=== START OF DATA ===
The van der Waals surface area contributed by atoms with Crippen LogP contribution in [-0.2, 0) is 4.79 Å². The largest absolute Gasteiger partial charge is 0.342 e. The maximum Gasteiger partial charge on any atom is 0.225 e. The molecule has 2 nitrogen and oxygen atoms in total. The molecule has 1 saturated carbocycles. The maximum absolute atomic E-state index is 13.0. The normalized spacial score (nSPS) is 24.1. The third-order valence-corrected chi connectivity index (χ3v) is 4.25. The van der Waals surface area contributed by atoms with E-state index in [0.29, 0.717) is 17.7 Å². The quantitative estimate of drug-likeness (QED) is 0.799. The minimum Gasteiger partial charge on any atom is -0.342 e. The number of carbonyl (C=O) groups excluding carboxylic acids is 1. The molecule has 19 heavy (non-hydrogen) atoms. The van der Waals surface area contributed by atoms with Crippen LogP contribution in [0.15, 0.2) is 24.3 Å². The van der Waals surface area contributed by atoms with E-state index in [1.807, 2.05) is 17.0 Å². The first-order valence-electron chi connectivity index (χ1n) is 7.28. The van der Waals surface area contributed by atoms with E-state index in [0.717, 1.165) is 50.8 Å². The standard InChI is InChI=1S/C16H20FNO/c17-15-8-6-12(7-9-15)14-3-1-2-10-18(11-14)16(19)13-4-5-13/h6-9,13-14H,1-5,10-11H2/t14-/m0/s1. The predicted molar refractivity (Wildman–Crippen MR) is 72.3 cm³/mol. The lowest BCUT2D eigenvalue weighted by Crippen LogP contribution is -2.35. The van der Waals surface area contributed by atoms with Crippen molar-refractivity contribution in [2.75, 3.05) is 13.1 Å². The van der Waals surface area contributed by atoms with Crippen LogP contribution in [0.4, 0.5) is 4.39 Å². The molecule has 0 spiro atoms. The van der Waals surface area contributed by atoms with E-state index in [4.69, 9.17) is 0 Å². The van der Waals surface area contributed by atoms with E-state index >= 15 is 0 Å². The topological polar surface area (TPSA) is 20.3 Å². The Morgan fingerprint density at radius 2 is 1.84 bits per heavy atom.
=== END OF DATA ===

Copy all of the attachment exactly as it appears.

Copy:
The van der Waals surface area contributed by atoms with Crippen LogP contribution in [-0.2, 0) is 4.79 Å². The largest absolute Gasteiger partial charge is 0.342 e. The maximum Gasteiger partial charge on any atom is 0.225 e. The molecule has 2 nitrogen and oxygen atoms in total. The molecule has 1 saturated carbocycles. The maximum absolute atomic E-state index is 13.0. The normalized spacial score (nSPS) is 24.1. The third-order valence-corrected chi connectivity index (χ3v) is 4.25. The van der Waals surface area contributed by atoms with E-state index in [0.29, 0.717) is 17.7 Å². The quantitative estimate of drug-likeness (QED) is 0.799. The minimum Gasteiger partial charge on any atom is -0.342 e. The number of carbonyl (C=O) groups excluding carboxylic acids is 1. The molecule has 19 heavy (non-hydrogen) atoms. The van der Waals surface area contributed by atoms with Crippen LogP contribution in [0.15, 0.2) is 24.3 Å². The van der Waals surface area contributed by atoms with E-state index in [1.807, 2.05) is 17.0 Å². The first-order valence-electron chi connectivity index (χ1n) is 7.28. The van der Waals surface area contributed by atoms with E-state index in [0.717, 1.165) is 50.8 Å². The standard InChI is InChI=1S/C16H20FNO/c17-15-8-6-12(7-9-15)14-3-1-2-10-18(11-14)16(19)13-4-5-13/h6-9,13-14H,1-5,10-11H2/t14-/m0/s1. The predicted molar refractivity (Wildman–Crippen MR) is 72.3 cm³/mol. The lowest BCUT2D eigenvalue weighted by Crippen LogP contribution is -2.35. The van der Waals surface area contributed by atoms with Crippen molar-refractivity contribution in [2.75, 3.05) is 13.1 Å². The van der Waals surface area contributed by atoms with Crippen LogP contribution in [0.4, 0.5) is 4.39 Å². The molecule has 0 spiro atoms. The van der Waals surface area contributed by atoms with E-state index in [4.69, 9.17) is 0 Å². The van der Waals surface area contributed by atoms with E-state index >= 15 is 0 Å². The topological polar surface area (TPSA) is 20.3 Å². The Morgan fingerprint density at radius 2 is 1.84 bits per heavy atom.